Dog-Eared on the Moon?

Posted on Wed, July 10, 2019

They say building a good relationship requires solid communication skills. When early astronauts traveled into space, and in this case, the Moon, lives depended on communications equipment that kept them in contact at all times with those stationed on Earth. Footage of the Apollo astronauts suiting up shows this cap fitting snugly over their hair and ears thanks to the Teflon fabric and elastic band securing the two sides together. The varied colors of those materials, a beige center and black sides (now faded to brown) give off the familiar appearance of the Peanuts® cartoon character, Snoopy, an unofficial mascot of the American space program. 

Armstrong's Apollo 11 "Snoopy Cap"

Neil Armstrong's Snoopy Cap from the Apollo 11 mission.

When the famous beagle took on his alter ego the Red Baron, he appeared in dozens of cartoons as the daring pilot, which inspired NASA public affairs staff to approach Peanuts cartoonist Charles Schulz and the cartoon’s syndication service about depicting Snoopy as an astronaut, and he became a symbol of safety at NASA. The popularity of both the cartoon strip and the space program made the relationship mutually beneficial, forever linking spaceflight and the cartoon dog.

So it is only fitting that the communications headsets became known as “Snoopy caps.” Constructed by the David Clark Company, the headsets requirements for Apollo missions included use both inside and outside the spacecraft. The company integrated headphones, microphones, wiring, and a chinstrap in a single unit for efficiency and all-around comfort for the periods of extended use expected, especially during launch and while the astronauts wore spacesuits. And as with most things in space, redundancy is built in to the communications carrier assembly too: two earphones, two microphones, and duplicate cables connecting everything. A cable bundle off one side of the unit connected the headset assembly to communications wiring either inside their spacesuits or to hardwired umbilical cords while inside the command and lunar modules. Some astronauts even had a small piece of fabric attached to the inside of the forehead section to absorb sweat, though notably Neil Armstrong was not one of those with the added feature.

man in communications headset

Apollo 10 astronaut John Young, wearing his Snoopy cap, shows the television audience a drawing of the cartoon character the crew carried on their trip to the Moon.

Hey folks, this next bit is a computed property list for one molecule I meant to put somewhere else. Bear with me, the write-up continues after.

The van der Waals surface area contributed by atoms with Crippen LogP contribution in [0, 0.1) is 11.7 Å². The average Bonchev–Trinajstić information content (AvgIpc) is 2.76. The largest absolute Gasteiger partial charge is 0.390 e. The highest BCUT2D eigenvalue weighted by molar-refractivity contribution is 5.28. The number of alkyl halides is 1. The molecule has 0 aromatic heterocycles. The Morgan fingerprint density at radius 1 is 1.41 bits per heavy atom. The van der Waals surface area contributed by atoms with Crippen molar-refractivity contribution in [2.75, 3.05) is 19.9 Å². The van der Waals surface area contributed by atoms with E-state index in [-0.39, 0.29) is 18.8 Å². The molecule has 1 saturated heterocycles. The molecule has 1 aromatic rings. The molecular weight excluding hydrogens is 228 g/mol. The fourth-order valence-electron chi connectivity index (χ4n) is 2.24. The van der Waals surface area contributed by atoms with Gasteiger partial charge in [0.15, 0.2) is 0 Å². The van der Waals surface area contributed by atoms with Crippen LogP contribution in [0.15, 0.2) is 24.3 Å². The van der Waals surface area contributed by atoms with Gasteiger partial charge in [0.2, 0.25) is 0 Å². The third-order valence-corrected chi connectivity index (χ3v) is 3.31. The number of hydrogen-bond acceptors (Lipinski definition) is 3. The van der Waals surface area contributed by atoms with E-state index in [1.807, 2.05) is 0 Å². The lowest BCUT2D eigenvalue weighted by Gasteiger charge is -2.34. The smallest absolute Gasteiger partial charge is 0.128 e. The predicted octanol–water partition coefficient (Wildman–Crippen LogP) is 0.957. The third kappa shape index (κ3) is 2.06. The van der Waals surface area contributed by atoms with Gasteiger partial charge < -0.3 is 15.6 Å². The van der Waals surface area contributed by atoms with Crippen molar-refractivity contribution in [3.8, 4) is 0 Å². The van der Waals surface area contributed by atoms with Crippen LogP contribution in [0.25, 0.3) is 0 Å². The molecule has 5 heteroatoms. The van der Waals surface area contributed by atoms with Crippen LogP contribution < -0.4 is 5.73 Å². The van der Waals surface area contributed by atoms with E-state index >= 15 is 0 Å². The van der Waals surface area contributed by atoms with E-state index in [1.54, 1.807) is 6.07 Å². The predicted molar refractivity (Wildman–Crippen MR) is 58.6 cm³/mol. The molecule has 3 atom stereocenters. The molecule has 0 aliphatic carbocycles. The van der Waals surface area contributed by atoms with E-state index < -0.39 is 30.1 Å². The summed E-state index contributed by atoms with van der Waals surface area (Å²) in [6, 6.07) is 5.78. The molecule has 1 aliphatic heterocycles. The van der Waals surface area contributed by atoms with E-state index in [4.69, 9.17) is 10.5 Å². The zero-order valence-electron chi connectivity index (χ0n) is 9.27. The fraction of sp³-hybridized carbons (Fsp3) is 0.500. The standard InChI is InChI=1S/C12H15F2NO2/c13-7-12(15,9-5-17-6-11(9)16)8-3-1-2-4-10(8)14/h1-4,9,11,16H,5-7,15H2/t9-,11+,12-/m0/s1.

Snoopy played a particularly key symbolic role during the Apollo 10 mission that set the stage for the Apollo 11 lunar landing. Already embodied as a silver pin given to NASA staff for their mission contributions, the three-person crew of Thomas Stafford, John Young, and Eugene Cernan selected the dog and his owner Charlie Brown as the nicknames for their lunar module and command module. The names fit well as the LM would “snoop” around the Moon before returning to its owner. Schulz even agreed to create a number of sketches for the crew and NASA, though later sketches of Snoopy placed inside mission checklists cannot be attributed to the famous cartoonist.  

For Snoopy, his off-planet adventures also continued, with Schulz creating comic strip adventures in space for Charlie Brown’s charismatic pet dog. While the astro-dog never really wore his own Snoopy cap, his simple fish bowl helmet protected his Red Baron cap and goggles. The Cedar Fair Entertainment Company also licensed the concept, creating a series of children’s ride areas at their network of parks titled “Planet Snoopy.” Rides within the parks frequently have a space or aviation theme with names such as “Snoopy’s Space Buggies,” “Flying Ace Aerial Chase,” and “Snoopy’s Space Race.” The fun and excitement of everyone’s favorite cartoon dog and his space adventures continues to resonate with generations now five decades removed from the first connections between NASA and the Peanuts character. 

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